Someone probably did warn you about this, right? I learned about it while heating up a bowl of pasta puttanesca (which I will not eat ever again, thank you) in my company’s kitchen. But it was worse than even my coworker’s great, graphic, colorful detail described. We’re talking serious sci-fi ooze that can soak a pad the size of sheepdog.

This is why you’re filching pads and granny panties from the hospital, ladies! Your run-of-the-mill drug store variety can’t handle this. May Al Gore forgive us new moms for what we are sending to landfills.

4. Visitors are welcome. Especially if they come bearing food! Quit being coy, little mama! Those four calzones you made and stashed in the freezer for a few sumptuous life-with-baby dinners? Yeah, they’re still frozen. Just like your ability to perform simple life-sustaining tasks. And newsflash—no one cares if you haven’t showered. That’s what you do while guests are visiting so they can watch the baby and feel like they’re helping. Visitors are like boarder collies. They have to do something or they’ll get bored and chew the furniture. They want to hold your baby. They want to put dishes in the dishwasher. They don’t want to see you eat homemade lasagna out of the palm of your hand though, so … just try to curb that until they leave, OK?

5. Newborns are moody little assholes. It’s not you, it’s them. Babies are cute and clueless and more scheduled than a group date on The Bachelorette one day and the next they are flakey, blotchy, maniacal oppressors prone to more emotional tirades than Kayne West’s Twitter feed. Try not to take it personally. But do try to write down all the times that baby made you feel like shit so you can use it as leverage when debating what nursing home they send you to.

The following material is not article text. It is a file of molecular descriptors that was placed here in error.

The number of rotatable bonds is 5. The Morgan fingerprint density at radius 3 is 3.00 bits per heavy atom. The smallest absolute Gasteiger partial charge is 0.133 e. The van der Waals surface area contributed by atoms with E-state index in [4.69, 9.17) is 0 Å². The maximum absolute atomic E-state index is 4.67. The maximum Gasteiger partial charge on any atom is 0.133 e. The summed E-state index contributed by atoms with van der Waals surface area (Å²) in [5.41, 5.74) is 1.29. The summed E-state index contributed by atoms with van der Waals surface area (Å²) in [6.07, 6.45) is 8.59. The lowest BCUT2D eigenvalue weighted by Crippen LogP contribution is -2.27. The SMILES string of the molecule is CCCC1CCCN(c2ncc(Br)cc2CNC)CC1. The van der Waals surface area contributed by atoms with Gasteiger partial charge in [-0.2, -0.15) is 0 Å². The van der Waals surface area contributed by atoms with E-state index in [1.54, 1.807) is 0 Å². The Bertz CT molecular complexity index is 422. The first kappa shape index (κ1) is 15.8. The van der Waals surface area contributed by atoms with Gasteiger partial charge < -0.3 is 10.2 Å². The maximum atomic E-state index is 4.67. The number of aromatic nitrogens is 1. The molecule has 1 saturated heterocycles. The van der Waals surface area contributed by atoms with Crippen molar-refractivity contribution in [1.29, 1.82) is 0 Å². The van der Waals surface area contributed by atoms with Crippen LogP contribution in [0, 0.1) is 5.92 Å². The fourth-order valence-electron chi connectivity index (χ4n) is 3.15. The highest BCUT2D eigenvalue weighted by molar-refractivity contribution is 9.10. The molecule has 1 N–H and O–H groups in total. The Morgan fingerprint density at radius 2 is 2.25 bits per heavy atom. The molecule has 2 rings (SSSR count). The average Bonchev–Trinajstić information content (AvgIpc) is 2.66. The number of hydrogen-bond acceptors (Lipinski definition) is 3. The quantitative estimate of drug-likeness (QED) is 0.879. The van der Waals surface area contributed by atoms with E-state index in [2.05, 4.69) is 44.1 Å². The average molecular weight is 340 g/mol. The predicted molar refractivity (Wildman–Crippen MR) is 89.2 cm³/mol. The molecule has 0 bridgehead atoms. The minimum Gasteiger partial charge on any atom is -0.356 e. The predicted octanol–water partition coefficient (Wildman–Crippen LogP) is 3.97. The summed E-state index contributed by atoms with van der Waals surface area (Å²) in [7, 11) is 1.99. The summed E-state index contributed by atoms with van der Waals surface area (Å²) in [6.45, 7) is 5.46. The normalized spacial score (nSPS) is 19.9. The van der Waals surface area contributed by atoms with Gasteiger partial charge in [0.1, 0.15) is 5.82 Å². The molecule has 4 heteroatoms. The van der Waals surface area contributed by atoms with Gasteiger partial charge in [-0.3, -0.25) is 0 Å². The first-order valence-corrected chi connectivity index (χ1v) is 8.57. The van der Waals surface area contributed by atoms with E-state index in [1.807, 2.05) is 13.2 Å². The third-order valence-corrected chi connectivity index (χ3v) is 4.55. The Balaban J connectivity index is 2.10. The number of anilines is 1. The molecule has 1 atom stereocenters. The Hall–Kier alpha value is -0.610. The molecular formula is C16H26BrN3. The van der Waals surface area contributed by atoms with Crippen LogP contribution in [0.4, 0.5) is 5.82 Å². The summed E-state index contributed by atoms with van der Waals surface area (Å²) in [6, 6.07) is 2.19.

6. Breastfeeding is a lie. OK, it’s not a lie in the sense that it doesn’t exist. It does. But it’s not the “most natural thing in the world.”

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I never heard about the challenges of breastfeeding because everyone was too busy touting the benefits and boons and bonus Weight Watcher points it generates. All true, of course, but breastfeeding is also really freakin’ hard. If it weren’t, there wouldn’t be lactation consultants or cranium sacrum specialists or occupational therapists or tongue-tie authorities or any of the other experts dedicated to helping new mothers figure out the natural nuances.

Breastfeeding, for many, is not something that happens naturally. Peeing and pooping happen naturally. Body odor happens naturally. Sustaining the life of a tiny human with a precious elixir that will only exit your body through precise, secure sucking movements from an infant? Not always so natural.

Get help if you want to. Switch to formula if you need to. But remember, whatever you choose is exactly the right thing for you and your baby, and don’t let anyone tell you otherwise.

7. You don’t have to know what you’re doing. This may be the simplest truth, yet the hardest to master. The right way to love and care for your baby is just to love and care for your baby. The best part—your baby doesn’t know anything but you, so as far as they know, you’re perfect.